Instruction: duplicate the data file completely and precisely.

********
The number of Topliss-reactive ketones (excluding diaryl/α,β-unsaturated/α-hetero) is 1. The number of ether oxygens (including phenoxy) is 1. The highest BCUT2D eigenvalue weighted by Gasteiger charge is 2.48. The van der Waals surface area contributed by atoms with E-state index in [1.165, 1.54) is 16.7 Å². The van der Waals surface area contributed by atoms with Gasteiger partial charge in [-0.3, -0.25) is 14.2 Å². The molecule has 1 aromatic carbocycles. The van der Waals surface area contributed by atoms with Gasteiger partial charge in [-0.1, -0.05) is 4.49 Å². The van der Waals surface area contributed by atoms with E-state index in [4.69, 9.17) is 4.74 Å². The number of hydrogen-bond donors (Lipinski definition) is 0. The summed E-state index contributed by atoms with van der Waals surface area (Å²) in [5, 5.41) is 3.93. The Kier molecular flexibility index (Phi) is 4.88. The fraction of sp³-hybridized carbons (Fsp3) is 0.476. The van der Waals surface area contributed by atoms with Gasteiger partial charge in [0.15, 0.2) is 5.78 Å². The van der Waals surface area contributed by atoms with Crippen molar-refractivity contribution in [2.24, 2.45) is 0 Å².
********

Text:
The number of Topliss-reactive ketones (excluding diaryl/α,β-unsaturated/α-hetero) is 1. The number of ether oxygens (including phenoxy) is 1. The highest BCUT2D eigenvalue weighted by Gasteiger charge is 2.48. The van der Waals surface area contributed by atoms with E-state index in [1.165, 1.54) is 16.7 Å². The van der Waals surface area contributed by atoms with Gasteiger partial charge in [-0.3, -0.25) is 14.2 Å². The molecule has 1 aromatic carbocycles. The van der Waals surface area contributed by atoms with Gasteiger partial charge in [-0.1, -0.05) is 4.49 Å². The van der Waals surface area contributed by atoms with E-state index in [4.69, 9.17) is 4.74 Å². The number of hydrogen-bond donors (Lipinski definition) is 0. The summed E-state index contributed by atoms with van der Waals surface area (Å²) in [5, 5.41) is 3.93. The Kier molecular flexibility index (Phi) is 4.88. The fraction of sp³-hybridized carbons (Fsp3) is 0.476. The van der Waals surface area contributed by atoms with Gasteiger partial charge in [0.15, 0.2) is 5.78 Å². The van der Waals surface area contributed by atoms with Crippen molar-refractivity contribution in [2.24, 2.45) is 0 Å².